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← Interval Ear Training: Aural Training Stage 3of5 (Guitar Lesson AU-103) How to play

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Showing Revision 5 created 05/29/2016 by konyv 1977.

  1. Hey, how you doing? Justin here.
  2. Welcome to aural training stage 3!
  3. Now, it's about to get
    a little bit more difficult.
  4. I kind of warned you
    at the end of last lesson,
  5. you need to make sure that
    you've got those intervals,
  6. the 2nd, 4th and 5th,
    really comfy
  7. before you get into these ones.
  8. These intervals are a little bit bigger.
  9. We're now checking out
    the major 6th and the major 7th interval.
  10. Now, not only are they a bit bigger,
  11. but there's a lot less
    songs with these intervals
  12. and they're a little harder to recognise.
  13. So it takes a bit more pracice.
  14. Now, if you haven't been doing so already,
  15. you really need to make sure that
    you practice playing these intervals
  16. and, excuse me, if you can
    sing along with them as well.
  17. There's something about singing
    along with an interval
  18. that helps you internalise the sound of it.
  19. You know, puts the vibrations that are
    involved kind of in your body.
  20. So it makes them easier to recognise.
  21. So, let's start off with
    the major 6th interval.
  22. The major 6th interval sounds like this:
  23. . . .
  24. It's not many songs that
    have this major 6th sound.
  25. The one that I think is probably
    the most commonly known is My Way.
  26. [and now, the end is near,
    and so I've reached]
  27. That part of the song is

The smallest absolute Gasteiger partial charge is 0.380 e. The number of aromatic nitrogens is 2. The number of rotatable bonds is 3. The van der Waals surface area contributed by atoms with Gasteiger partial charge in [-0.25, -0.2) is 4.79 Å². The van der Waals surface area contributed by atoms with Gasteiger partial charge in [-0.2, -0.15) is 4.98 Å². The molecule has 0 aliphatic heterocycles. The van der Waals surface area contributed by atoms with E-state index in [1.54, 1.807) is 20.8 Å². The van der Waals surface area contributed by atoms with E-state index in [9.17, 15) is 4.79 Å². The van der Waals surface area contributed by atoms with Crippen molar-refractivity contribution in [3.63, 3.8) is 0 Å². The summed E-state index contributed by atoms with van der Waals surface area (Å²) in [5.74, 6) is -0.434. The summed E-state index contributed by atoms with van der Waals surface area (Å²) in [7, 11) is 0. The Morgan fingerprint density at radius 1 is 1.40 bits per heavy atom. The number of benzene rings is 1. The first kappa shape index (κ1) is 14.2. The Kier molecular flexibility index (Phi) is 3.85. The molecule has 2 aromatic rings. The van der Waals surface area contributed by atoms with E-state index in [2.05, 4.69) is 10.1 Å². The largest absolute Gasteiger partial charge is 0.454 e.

jumping up a major 6th interval.
  28. . . .
  29. Play it a lot of times,
    practice singing along.
  30. . . .
  31. Trying get that sound of
    that interval into your head.
  32. Now, the other interval
    we're looking up today
  33. (well actually we've got two more, one's
    just so basic I kinda brush over it a lot)
  34. the major 7th interval:
  35. . . .
  36. Now, I don't even know of any songs
    that start with the major 7th interval.
  37. It's kind of (plays),
    it's a bit dissonant.
  38. . . .
  39. There's a few that kind of
    drop down to of those.
  40. Somewhere Over The Rainbow
    is the one that I always think of.
  41. [Some-where, ov-]
    That's it, that's the maj7th interval.
  42. [Some-where]
  43. Now, that is the other interval
    we're talking about today
  44. which is an octave.
  45. . . .
  46. It's actually the same note,
  47. it's going form C (plays) right the way
    up to another C.
  48. All the way up the major scale.
  49. . . .
  50. Do-re-mi-fa-so-la-ti-do
  51. do-do
  52. It's going from do to do.
  53. That's called an octave.
  54. . . .
  55. Shouldn't have too much
    trouble with that one.
  56. . . .
  57. Major 7th
  58. . . .
  59. is an octave (plays)
  60. and then it drops down a semitone (plays).
  61. But you can practice singing it as well.
  62. Just go: (sings).
  63. Again, it's a good thing.
  64. It takes a little bit more practice
    to sing these bigger intervals.
  65. They're a little bit harder,
    but don't, you know,